Attention all critical thinkers! What are your thoughts on this video? Sh*t Registered Dietitians say… comment below!
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Like my friend, Zoey Ryan said, “Funny and sad.” Although these are such stereotypical ways to see (and hear) dietitians and I don’t want to see these stereotypes reinforced, they originated in truth. Now as critical dietitians, we can talk back to the stereotypes, question them, and forge new and non-stereotypical ways of being dietitian.
It was funny to watch, even though I felt a little let down after. This made me think about ways of being, is conformity necessary in becoming? Is this the way dietitians are / need to be / are seen as…? I believe diversity should be allowed to perpetuate within the profession. Grow out of the box, break the mold and find your own authenticity!
I said this on Facebook, but I’m going to make the point again here. I found the contrast between really food-judgmental comments (like “pizza is not a vegetable!” etc.) and the popular dietetics catchphrase “All foods can fit!” really hilarious. Because I see this contradiction all the time in dietetics messages.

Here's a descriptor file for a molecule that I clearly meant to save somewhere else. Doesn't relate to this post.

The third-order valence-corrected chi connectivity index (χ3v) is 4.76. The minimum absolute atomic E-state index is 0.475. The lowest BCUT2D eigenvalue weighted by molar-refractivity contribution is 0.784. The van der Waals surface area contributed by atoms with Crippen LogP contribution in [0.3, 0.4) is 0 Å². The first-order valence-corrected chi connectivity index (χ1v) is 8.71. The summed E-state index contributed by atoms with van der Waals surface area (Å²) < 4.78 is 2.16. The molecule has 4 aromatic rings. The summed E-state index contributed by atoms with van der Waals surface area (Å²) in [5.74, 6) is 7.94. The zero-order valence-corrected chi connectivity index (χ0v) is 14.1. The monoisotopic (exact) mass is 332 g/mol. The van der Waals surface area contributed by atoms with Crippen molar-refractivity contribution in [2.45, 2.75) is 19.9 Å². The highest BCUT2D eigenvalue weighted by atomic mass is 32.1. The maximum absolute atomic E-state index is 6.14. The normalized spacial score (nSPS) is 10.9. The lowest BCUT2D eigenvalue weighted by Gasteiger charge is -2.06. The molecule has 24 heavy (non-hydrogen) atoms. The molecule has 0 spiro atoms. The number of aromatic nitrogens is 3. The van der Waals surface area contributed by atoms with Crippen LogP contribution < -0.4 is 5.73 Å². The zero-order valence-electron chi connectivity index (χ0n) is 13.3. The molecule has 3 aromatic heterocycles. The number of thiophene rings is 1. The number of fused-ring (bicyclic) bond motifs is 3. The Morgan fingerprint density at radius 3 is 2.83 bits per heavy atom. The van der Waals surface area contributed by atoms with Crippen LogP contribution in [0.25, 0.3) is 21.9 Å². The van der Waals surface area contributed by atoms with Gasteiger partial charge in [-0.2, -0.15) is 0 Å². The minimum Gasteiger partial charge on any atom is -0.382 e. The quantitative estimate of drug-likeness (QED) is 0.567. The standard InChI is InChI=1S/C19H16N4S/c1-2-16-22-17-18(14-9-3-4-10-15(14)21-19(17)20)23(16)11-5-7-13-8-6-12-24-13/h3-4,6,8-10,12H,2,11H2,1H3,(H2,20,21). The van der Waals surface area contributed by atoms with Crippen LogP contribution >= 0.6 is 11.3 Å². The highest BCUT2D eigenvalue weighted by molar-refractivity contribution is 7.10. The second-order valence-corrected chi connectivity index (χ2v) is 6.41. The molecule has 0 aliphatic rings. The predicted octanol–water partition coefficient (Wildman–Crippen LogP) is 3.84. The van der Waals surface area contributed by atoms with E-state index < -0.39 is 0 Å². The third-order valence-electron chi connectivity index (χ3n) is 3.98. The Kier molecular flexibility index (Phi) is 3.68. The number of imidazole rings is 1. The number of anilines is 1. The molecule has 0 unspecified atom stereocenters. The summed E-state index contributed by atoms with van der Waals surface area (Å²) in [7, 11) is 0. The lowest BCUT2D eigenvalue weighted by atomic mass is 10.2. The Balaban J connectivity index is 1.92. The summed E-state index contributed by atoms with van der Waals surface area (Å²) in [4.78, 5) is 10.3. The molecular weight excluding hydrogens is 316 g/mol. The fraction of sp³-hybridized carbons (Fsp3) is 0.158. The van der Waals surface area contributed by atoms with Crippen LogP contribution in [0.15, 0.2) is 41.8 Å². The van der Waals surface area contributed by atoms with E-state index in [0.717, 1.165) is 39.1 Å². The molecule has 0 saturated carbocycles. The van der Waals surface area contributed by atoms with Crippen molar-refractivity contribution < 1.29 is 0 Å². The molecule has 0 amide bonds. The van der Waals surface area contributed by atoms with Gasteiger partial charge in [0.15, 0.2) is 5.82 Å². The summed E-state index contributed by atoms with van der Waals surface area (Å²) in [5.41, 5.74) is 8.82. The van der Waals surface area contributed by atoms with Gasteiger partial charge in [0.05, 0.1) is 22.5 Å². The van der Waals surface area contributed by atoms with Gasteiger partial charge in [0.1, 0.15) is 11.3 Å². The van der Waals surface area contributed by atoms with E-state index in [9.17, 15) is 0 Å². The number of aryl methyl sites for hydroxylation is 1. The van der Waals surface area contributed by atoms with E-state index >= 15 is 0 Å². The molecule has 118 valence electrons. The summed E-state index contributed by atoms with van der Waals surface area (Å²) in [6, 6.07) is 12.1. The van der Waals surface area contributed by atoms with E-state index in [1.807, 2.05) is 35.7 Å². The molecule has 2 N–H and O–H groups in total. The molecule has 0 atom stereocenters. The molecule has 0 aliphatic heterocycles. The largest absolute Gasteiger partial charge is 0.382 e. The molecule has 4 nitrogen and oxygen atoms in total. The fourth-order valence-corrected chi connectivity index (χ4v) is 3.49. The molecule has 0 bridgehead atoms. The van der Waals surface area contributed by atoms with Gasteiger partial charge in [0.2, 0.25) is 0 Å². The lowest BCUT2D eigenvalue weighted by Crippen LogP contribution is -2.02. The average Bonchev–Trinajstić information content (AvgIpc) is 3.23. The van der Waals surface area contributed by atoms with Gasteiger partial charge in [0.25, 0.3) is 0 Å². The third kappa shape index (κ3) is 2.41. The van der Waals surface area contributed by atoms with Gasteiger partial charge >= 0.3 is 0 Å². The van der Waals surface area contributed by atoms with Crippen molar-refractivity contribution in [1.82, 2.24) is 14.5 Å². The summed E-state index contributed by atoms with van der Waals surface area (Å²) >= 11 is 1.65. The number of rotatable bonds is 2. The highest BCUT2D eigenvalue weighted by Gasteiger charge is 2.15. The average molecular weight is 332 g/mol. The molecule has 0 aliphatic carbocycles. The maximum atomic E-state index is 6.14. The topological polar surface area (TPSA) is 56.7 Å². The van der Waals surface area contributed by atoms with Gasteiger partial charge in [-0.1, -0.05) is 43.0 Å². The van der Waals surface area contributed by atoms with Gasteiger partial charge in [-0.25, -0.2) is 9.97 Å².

The ADA’s position paper on the Total Diet Approach to Communicating Food and Nutrition Information is a perfect example. WITHIN the same paper, you can almost feel the tensions that must’ve been present during the meetings required to draft this paper – the tensions between food-positive and food-negative dietetics. In the same breath, the paper says that all foods can be part of a healthy diet, and then says that certain foods should be eaten more often, and certain foods less often – and that eating a fried chicken dinner (presumably with all the components thereof consumed in one sitting) cannot be considered healthy within the parameters of the Food Guide Pyramid. And then that there are no “good foods” and no “bad foods.”
So they essentially just said that eating a fried chicken dinner is unhealthy, and yet, somehow, ALL FOODS CAN FIT!
It’s a mind-bending paradox. I felt this video captured that well.
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